When I deployed for my Operation Iraqi Freedom tour back in 2004, alternative rock was still pretty heavy in my daily music rotation. I was leading a convoy one day and was reflecting over my response to a situation and I realized I was uncharacteristically bitter. It wasn’t a particularly unusual interaction, so I ran through why I was off.
Enough water? Check. Enough food? Check. Enough sleep? The normal no, but check. Something up with my team or headquarters that’s bugging me more than normal? No — check.
What bubbled up for me was that it was likely the alternative rock I was listening to before the interaction. It wasn’t one song that jumped out at me, but rather that the genre didn’t actually make me feel how I wanted to feel.
But as I thought about what my job as a tactical field leader really was, my presence was usually just as important — if not more important — than my skills. My troops looked to me to be calm, solutions-focused, pragmatically positive, and a model for how they should be. The themes and vibe of alternative rock were actually pushing me away from that state which, even then, was my default.
So I pulled the entire genre from my daily rotation; in this scenario, the extreme experiment was the best call. It was about that time that I discovered Jack Johnson. He already had his first two albums out, so I played the digits off those albums during the day. I’d fall asleep to Jack Johnson, Norah Jones, Alicia Keys, and Sarah McLaughlin. Though Norah, Alicia, and Sarah were all important players, to this day I credit Jack’s music for getting me through a year in the desert whole, better than when I left, and with a legacy of interactions with troops and people while overseas that I can be proud of.
To be clear, I’m not saying there’s anything wrong with alternative rock — it’s just at that time, in that context, it wasn’t the soundtrack music I needed. I’m so thankful that my 24-year-old self knew that.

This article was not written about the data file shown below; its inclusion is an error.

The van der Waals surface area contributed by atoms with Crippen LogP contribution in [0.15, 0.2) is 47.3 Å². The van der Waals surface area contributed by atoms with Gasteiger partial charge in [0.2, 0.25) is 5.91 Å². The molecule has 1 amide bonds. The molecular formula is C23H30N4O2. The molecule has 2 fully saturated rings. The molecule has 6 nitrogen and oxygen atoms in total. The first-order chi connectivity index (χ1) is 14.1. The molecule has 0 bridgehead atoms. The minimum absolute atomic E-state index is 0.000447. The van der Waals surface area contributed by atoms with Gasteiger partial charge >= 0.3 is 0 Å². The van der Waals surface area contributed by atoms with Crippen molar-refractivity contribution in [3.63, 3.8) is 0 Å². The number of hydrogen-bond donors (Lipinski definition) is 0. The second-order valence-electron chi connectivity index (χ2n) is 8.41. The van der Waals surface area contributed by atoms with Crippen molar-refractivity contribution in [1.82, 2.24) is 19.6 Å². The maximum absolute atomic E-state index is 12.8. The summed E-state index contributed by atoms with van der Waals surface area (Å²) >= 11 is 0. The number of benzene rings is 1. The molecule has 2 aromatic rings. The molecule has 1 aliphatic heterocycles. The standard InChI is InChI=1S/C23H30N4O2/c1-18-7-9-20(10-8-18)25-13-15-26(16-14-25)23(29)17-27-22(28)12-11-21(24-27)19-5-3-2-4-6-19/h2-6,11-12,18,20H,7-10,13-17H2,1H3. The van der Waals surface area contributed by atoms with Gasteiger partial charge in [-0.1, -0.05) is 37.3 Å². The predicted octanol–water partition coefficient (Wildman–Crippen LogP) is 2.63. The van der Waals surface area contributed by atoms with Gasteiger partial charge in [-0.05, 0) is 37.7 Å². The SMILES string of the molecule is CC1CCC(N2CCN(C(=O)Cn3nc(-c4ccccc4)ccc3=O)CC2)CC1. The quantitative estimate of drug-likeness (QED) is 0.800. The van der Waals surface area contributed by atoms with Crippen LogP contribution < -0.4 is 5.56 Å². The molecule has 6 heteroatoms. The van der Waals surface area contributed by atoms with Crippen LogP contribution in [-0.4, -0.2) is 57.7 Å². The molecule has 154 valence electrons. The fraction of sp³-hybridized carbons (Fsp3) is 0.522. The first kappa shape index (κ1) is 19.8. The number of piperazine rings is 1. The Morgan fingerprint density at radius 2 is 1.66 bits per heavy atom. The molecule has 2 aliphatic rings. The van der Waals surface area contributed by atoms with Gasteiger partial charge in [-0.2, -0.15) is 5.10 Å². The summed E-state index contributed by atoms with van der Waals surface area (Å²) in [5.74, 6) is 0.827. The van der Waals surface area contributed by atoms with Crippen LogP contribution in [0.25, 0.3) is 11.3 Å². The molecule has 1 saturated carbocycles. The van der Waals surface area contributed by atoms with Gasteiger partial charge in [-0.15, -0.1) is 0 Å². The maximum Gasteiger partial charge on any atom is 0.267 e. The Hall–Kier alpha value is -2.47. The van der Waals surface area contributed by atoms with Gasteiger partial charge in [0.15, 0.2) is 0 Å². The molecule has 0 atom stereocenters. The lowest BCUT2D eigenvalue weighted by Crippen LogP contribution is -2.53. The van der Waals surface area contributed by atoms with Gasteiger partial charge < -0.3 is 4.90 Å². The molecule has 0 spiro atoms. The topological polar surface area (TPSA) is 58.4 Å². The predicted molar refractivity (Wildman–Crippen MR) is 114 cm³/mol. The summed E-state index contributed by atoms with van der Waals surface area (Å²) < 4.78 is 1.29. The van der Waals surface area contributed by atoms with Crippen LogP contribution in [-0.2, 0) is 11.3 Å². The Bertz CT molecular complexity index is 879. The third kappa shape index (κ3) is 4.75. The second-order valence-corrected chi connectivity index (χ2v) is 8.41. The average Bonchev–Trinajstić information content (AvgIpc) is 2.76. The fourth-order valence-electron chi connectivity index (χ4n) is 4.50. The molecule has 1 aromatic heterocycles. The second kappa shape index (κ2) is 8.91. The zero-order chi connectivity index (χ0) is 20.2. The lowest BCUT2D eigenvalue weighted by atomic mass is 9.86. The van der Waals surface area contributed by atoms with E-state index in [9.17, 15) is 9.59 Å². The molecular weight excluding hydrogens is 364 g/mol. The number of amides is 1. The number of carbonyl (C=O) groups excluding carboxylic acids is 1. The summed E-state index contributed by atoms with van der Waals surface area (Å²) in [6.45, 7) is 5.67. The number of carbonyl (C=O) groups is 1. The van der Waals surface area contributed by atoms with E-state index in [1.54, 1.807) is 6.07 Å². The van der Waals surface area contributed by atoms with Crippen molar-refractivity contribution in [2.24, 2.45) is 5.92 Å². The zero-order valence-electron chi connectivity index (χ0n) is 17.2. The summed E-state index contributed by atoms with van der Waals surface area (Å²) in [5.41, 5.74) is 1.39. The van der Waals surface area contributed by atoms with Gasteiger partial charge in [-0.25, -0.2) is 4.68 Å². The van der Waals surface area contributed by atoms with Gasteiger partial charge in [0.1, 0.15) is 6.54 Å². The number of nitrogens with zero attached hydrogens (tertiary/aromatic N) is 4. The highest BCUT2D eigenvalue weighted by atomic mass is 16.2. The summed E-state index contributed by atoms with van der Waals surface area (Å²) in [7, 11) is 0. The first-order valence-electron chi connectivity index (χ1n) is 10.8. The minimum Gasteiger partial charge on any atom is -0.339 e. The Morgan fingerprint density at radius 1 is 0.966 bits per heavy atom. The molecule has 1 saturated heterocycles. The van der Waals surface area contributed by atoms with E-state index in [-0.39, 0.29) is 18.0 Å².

Ever since then, I’ve been intentional about thinking about how I want to feel before I listen to music. When I create new speeches or webinars, I sometimes can’t start with the content until I create a playlist or choose some songs that ground what I’m teaching. What I listen to anchors how I’ll be, so it’s a way of choosing how I’ll be before I start performing.
I’ve been thinking a lot about this during COVID-19, because the songs and artists that I’m listening to are the ones that are hitting me in all the feels. Pandora radio stations do most of the driving these days, but Jack Johnson, Zach Gill, Michael Franti & Spearhead, and Jason Mraz are all a mood; Norah Jones, Ed Sheeran, and Sara Bareilles a different one; Collective Efforts, Blue Scholars, and Brother Ali another. Smashing Pumpkins, Alice in Chains, Stone Temple Pilots, and Soundgarden — yes, alternative rock — or Army cadences are what prime me to put some space between the couch and my backside.
But if Jack defined my deployment, Chris Stapleton is defining the COVID lockdown. “What Are You Listening To?” is today’s song rec and is the song that won’t let me rest until I publish this anchor. If you’ve never heard of Chris’s music before, you’re welcome. The thing is, the themes of his songs aren’t what’s speaking to me — it’s just that he gets me to deeply feel in a time when I’d otherwise turtle up.
While you’ve no doubt figured out how important music is to me, this post is actually about all the things we’re listening to. Are the podcasts you’re listening to priming you to be how you want to be? The audiobooks? The news?
And are you listening to that inner voice that knows you’ve got this, and that there are plenty of small miracles happening to you every day, or the other voice that’s telling you you’re not going to make it and the world is falling apart? It’s much harder to avoid the head trash inner playlist — especially if the external playlists are reinforcing it — but knowing how you want to be and listening to whatever helps get you there is a good way to avoid having to climb your way out of the hole.
You have a lot of influence on how you’ll be today. So… what are you listening to?
Originally published at productiveflourishing.com